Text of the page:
Jal Jangal Jameen
Dec 21, 2022
We live in a rapidly changing world. Naturally, this translates itself into our art forms - be it film, dance, music, or painting, the ways in which art is presented are radically different to five years ago, let alone one hundred. Some art forms are on the verge of extinction - even the cinema-going experience is in decline - including tribal artwork in India. ‘Jal Jangal Jameen’ highlights the importance of the artwork, and acts as a plea to encourage its survival.
The film - a documentary - shows an event arranged by Samvaad, a platform for exchanging ideas and thoughts on tribalism in India, in which various tribal communities will paint their own respective art forms on a single canvas. The event is a chance for each community to represent themselves, whilst also encouraging unity and diversity amongst the Indian tribes. The documentary also touches on the heritage associated with the artwork, and the importance of nature to Indian tribes.
Director Debanjan Majhi shoots the documentary with an artistic eye, and clearly understands the principles of documentary-making. The long shots of artwork and children running in nature send a clear message - that this event is culturally important and must continue to be upheld. Though the message is clear, then the precise details of the historic value of the event are anything but.
The information we are given through both a series of interviews, and a discussion around a roaring fire, is either repetitive or conflicting. Some interviewees emphasise that the event has been occurring annually for over a hundred years, whilst others seem to believe that this is its first occurrence. These conflicting narratives paint an unclear picture. On the other hand, the importance of this event to honour both culture and nature is reinforced by every interviewee, becoming repetitive as each puts their own spin on the overall message that such an event is needed to preserve both nature and traditional tribal culture.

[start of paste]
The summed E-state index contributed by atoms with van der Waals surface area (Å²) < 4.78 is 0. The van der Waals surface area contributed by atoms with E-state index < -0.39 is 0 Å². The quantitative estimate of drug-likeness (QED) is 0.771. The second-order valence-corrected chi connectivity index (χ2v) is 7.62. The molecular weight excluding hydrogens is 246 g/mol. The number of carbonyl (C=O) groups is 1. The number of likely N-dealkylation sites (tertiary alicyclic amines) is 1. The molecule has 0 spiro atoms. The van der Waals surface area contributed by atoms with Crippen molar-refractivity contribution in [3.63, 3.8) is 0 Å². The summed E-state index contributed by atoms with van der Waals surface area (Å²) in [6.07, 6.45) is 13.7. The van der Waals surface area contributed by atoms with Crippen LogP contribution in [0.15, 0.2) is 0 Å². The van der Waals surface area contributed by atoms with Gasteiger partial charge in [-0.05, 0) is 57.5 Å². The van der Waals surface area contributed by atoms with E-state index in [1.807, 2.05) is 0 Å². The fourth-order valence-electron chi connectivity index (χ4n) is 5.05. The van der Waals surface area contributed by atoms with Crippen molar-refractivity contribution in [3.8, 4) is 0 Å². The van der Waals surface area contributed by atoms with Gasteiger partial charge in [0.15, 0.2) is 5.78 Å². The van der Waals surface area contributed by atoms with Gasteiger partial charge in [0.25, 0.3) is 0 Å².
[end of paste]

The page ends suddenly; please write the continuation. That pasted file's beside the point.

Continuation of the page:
Additionally, ‘Jal Jangal Jameen’ has a slight corporate edge to it - especially towards the end when praise is heaped onto fundraisers TATA, who own Samvaad. Nevertheless, Majhi’s direction should be appreciated, and its message is of importance to all - particularly its cry for environmental preservation, which has never been quite so pertinent.
Aside from contradictions and repetitions, the documentary itself paints an almost idyllic view of the artistic event - noting that, in true artistic fashion, it is ‘an experiment of its own kind’. The people are joyous and genuinely appear united by the display of artistic expression. There is local music, dancing and wildlife captured through Majhi’s lens, emphasising the overwhelmingly positive outlook taken by the documentary.
‘Jal Jangal Jameen’ is at its best with a group of villagers sitting around a campfire discussing the artistic gathering, and when Debanjan Majhi is given free rein to capture the joyous faces of those at the festival. However, the film all too often loses itself in interviews with figures important to the event, who only repeat each other's words and contradict the campfire gathering.